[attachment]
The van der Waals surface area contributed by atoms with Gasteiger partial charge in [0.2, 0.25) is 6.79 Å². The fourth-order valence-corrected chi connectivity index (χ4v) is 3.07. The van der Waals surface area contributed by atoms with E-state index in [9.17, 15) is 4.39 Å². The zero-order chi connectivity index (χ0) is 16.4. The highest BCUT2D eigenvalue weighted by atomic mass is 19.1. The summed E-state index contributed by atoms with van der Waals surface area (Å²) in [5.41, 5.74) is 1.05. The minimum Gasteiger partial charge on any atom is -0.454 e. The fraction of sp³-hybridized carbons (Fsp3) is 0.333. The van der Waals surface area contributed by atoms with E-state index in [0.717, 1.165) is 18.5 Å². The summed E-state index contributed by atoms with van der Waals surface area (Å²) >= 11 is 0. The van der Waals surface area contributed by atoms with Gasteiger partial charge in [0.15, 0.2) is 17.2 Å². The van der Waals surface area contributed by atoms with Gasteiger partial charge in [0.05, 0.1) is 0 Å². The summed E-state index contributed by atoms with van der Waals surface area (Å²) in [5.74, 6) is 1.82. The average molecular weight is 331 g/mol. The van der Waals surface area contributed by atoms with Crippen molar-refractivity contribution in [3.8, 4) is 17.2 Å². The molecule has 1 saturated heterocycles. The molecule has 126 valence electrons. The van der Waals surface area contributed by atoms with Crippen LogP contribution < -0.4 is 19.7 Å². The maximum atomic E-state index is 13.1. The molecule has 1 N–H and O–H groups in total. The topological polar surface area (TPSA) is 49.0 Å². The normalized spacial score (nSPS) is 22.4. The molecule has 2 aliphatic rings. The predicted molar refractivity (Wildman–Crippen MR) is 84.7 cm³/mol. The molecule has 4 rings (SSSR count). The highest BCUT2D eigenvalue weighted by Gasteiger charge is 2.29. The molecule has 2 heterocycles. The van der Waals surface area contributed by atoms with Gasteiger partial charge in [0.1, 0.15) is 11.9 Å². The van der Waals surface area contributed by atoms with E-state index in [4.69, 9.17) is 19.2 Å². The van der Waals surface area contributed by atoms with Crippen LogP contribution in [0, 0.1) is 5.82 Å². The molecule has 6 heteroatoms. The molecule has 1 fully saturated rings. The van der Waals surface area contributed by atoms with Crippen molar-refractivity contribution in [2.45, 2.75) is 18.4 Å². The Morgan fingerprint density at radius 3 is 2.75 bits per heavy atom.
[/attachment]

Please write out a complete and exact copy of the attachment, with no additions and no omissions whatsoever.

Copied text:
The van der Waals surface area contributed by atoms with Gasteiger partial charge in [0.2, 0.25) is 6.79 Å². The fourth-order valence-corrected chi connectivity index (χ4v) is 3.07. The van der Waals surface area contributed by atoms with E-state index in [9.17, 15) is 4.39 Å². The zero-order chi connectivity index (χ0) is 16.4. The highest BCUT2D eigenvalue weighted by atomic mass is 19.1. The summed E-state index contributed by atoms with van der Waals surface area (Å²) in [5.41, 5.74) is 1.05. The minimum Gasteiger partial charge on any atom is -0.454 e. The fraction of sp³-hybridized carbons (Fsp3) is 0.333. The van der Waals surface area contributed by atoms with E-state index in [0.717, 1.165) is 18.5 Å². The summed E-state index contributed by atoms with van der Waals surface area (Å²) >= 11 is 0. The van der Waals surface area contributed by atoms with Gasteiger partial charge in [0.15, 0.2) is 17.2 Å². The van der Waals surface area contributed by atoms with Gasteiger partial charge in [0.05, 0.1) is 0 Å². The summed E-state index contributed by atoms with van der Waals surface area (Å²) in [5.74, 6) is 1.82. The average molecular weight is 331 g/mol. The van der Waals surface area contributed by atoms with Crippen molar-refractivity contribution in [3.8, 4) is 17.2 Å². The molecule has 1 saturated heterocycles. The molecule has 126 valence electrons. The van der Waals surface area contributed by atoms with Crippen LogP contribution < -0.4 is 19.7 Å². The maximum atomic E-state index is 13.1. The molecule has 1 N–H and O–H groups in total. The topological polar surface area (TPSA) is 49.0 Å². The normalized spacial score (nSPS) is 22.4. The molecule has 2 aliphatic rings. The predicted molar refractivity (Wildman–Crippen MR) is 84.7 cm³/mol. The molecule has 4 rings (SSSR count). The highest BCUT2D eigenvalue weighted by Gasteiger charge is 2.29. The molecule has 2 heterocycles. The van der Waals surface area contributed by atoms with Gasteiger partial charge in [0.1, 0.15) is 11.9 Å². The van der Waals surface area contributed by atoms with E-state index in [4.69, 9.17) is 19.2 Å². The van der Waals surface area contributed by atoms with Crippen LogP contribution in [0, 0.1) is 5.82 Å². The molecule has 6 heteroatoms. The molecule has 1 fully saturated rings. The van der Waals surface area contributed by atoms with Crippen molar-refractivity contribution in [2.45, 2.75) is 18.4 Å². The Morgan fingerprint density at radius 3 is 2.75 bits per heavy atom.